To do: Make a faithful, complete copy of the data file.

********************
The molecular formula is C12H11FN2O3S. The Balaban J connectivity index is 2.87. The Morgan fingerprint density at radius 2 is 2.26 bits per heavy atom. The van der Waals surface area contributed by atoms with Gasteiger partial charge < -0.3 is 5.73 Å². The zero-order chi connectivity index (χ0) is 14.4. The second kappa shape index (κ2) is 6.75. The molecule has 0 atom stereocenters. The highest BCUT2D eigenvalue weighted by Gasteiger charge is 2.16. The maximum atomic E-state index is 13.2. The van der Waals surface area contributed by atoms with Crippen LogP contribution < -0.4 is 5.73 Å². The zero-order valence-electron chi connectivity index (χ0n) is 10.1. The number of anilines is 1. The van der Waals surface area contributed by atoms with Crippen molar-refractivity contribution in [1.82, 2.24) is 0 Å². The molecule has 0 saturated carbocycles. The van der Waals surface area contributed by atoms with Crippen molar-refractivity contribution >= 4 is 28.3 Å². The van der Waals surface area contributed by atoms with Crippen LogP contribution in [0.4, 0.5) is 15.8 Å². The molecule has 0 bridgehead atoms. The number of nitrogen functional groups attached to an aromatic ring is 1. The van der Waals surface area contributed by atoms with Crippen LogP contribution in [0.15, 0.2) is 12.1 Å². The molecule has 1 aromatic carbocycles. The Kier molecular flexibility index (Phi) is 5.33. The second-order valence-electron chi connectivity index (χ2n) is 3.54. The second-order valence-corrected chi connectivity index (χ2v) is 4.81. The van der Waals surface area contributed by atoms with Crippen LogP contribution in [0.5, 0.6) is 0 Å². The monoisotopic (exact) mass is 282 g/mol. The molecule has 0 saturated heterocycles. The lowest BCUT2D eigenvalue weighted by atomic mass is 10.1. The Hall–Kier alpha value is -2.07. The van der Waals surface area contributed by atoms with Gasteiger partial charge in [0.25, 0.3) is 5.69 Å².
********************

The molecular formula is C12H11FN2O3S. The Balaban J connectivity index is 2.87. The Morgan fingerprint density at radius 2 is 2.26 bits per heavy atom. The van der Waals surface area contributed by atoms with Gasteiger partial charge < -0.3 is 5.73 Å². The zero-order chi connectivity index (χ0) is 14.4. The second kappa shape index (κ2) is 6.75. The molecule has 0 atom stereocenters. The highest BCUT2D eigenvalue weighted by Gasteiger charge is 2.16. The maximum atomic E-state index is 13.2. The van der Waals surface area contributed by atoms with Crippen LogP contribution < -0.4 is 5.73 Å². The zero-order valence-electron chi connectivity index (χ0n) is 10.1. The number of anilines is 1. The van der Waals surface area contributed by atoms with Crippen molar-refractivity contribution in [1.82, 2.24) is 0 Å². The molecule has 0 saturated carbocycles. The van der Waals surface area contributed by atoms with Crippen molar-refractivity contribution >= 4 is 28.3 Å². The van der Waals surface area contributed by atoms with Crippen LogP contribution in [0.4, 0.5) is 15.8 Å². The molecule has 0 bridgehead atoms. The number of nitrogen functional groups attached to an aromatic ring is 1. The van der Waals surface area contributed by atoms with Crippen LogP contribution in [0.15, 0.2) is 12.1 Å². The molecule has 1 aromatic carbocycles. The Kier molecular flexibility index (Phi) is 5.33. The second-order valence-electron chi connectivity index (χ2n) is 3.54. The second-order valence-corrected chi connectivity index (χ2v) is 4.81. The van der Waals surface area contributed by atoms with Crippen LogP contribution in [0.5, 0.6) is 0 Å². The monoisotopic (exact) mass is 282 g/mol. The molecule has 0 saturated heterocycles. The lowest BCUT2D eigenvalue weighted by atomic mass is 10.1. The Hall–Kier alpha value is -2.07. The van der Waals surface area contributed by atoms with Gasteiger partial charge in [0.25, 0.3) is 5.69 Å².